Warri Nor Dey Carry Last 19
Chronicles of Okiemute in Lagos
It was raining outside while they were having their conversation inside. The soundproof nature of the sitting room, coupled with the interesting conversation they were having did not make them notice. As they stepped out to take fresh air, they walked into the cold embrace of Lagos, after a heavy downpour. “I wish every day could be like this in Lagos, mehn, I would have so loved it!” Kenneth said as he raised his arms wide open as if to hug the cool breeze. “That’s how they always say, they want Lagos to be cold, they want Lagos to be cold. Take them to the UK now, they will start complaining of the cold. Insatiable humans”, Bayo replied Kenneth. “This is not a matter of UK or Nigeria, everyone knows Lagos is pathetically and extremely hot. I am sure it would have been the state with the highest number of mental disorder in the whole country if this nation was good enough to have a reliable statistics”, Okiemute added, supporting Kenneth’s position. “It is because you are seeing where to place your foot, that is why you have time to be wishing for a cold or hot Lagos. If this rain had fallen a house where you have a leaking roof, the coldness or hotness of the environment will be your least concern. I am here thinking if I closed my window at home or not, you’re talking about weather conditions”, Bola spoke up, as he tried racking his memory to recall if his windows were closed before he left.
The last time he made the mistake of not shutting his windows before leaving, it was a disaster. The rain and the wind seem to have ganged up against him, as the wind blew the rain in that direction. His bed that is just beside the window was soaked with water, and the heap of washed clothes he left on the bed before leaving the house were all drenched too. By the time he came in, he was so devasted that he simply mobbed the floor and slept on a mat without touching anything on the drenched bed. He thought of calling his neighbours on the phone, but then he recalled that the number on his phone was that of the previous tenant that has moved out. He just hopes he looked at the window, else he will be left to fate. Everything will be fine if the wind did not blow in that direction.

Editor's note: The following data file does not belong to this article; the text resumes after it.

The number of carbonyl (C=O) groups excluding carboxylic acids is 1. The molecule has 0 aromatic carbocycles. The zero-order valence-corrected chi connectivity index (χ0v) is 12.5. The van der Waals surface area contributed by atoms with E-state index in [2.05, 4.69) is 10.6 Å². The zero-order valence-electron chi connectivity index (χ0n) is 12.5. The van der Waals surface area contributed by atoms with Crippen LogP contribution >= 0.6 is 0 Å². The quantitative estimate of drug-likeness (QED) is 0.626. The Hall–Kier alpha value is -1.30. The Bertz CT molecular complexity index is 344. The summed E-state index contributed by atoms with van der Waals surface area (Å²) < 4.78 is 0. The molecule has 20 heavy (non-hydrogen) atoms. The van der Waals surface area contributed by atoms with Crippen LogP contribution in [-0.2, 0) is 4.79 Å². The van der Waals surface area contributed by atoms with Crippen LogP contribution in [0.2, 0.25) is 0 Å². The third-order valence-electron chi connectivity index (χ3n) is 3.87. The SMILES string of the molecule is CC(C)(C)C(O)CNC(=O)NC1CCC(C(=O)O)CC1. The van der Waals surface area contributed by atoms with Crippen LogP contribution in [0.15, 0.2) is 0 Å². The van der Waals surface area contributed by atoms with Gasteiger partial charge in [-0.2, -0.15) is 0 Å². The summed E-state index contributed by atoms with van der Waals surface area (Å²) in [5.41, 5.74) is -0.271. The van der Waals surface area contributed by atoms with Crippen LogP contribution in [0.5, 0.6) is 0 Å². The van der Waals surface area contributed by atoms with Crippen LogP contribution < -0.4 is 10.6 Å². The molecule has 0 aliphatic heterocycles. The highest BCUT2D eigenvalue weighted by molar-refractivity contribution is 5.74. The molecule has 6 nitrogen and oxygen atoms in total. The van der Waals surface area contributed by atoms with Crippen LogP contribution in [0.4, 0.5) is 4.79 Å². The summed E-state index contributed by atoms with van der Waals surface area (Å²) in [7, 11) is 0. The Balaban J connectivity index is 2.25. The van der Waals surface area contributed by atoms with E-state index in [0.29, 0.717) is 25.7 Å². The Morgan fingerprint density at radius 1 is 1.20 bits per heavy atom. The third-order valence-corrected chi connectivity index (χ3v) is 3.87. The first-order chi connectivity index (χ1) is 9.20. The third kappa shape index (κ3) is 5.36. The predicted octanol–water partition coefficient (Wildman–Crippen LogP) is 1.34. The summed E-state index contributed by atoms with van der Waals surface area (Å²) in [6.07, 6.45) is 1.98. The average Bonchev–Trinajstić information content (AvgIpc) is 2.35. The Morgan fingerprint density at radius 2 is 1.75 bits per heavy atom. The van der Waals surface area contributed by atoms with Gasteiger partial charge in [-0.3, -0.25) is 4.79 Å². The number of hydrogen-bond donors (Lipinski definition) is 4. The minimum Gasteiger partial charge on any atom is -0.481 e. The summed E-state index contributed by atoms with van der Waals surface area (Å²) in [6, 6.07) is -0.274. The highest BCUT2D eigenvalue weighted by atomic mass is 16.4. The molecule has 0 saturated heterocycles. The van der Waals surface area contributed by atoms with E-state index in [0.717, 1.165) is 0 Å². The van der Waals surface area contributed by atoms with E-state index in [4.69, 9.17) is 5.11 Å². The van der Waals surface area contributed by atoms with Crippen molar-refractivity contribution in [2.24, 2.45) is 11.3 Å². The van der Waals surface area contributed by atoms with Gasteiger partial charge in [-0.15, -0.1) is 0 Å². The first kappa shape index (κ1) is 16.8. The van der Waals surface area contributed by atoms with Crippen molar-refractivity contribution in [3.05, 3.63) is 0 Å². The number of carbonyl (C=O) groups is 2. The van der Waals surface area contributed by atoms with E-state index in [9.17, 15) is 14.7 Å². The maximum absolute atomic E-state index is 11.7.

The sun had refused to go to bed despite the rain. It was still peeping, like a child that has been sent from watching an adult scene by his elder siblings but lurked behind the curtain to see what they don’t want him to see. As it was gradually getting lost in the lagoon, the sun kept peeping, perhaps to know what the moon does in the earth at night. Despite the fact that it was already quarter past seven in the evening, the day was still bright as if it was just four in the evening. They were walking along one of the major roads at Feriyan Estate, with no particular destination in mind. Then Kenneth brought back their previous discussion, “but come to think of it, you know the world is unfair to us guys?” He asked. “How do you mean the others chorused”.
“I am just thinking about what Okiemute said earlier, do you know that if he was a girl, all these people canvassing against rape would have built on that report throwing out statistics of girls raped daily across the country? A country that doesn’t have actual records of birth suddenly has records of raped victims? I think we need to start speaking up against this emphasis on the girl child while neglecting the boy child in the equation”. He explained. “So you’re still on this matter?” Okiemute asked. “It is a serious matter that should not be discarded just like that”, Bola added. “I think it is not seen as a threat to society as the boys seem to be enjoying it. After all, what harm does it portend? Look at Okiemute now, happily sharing the story, do raped and abused girls laugh and smile when they share such experiences?” Bayo explained.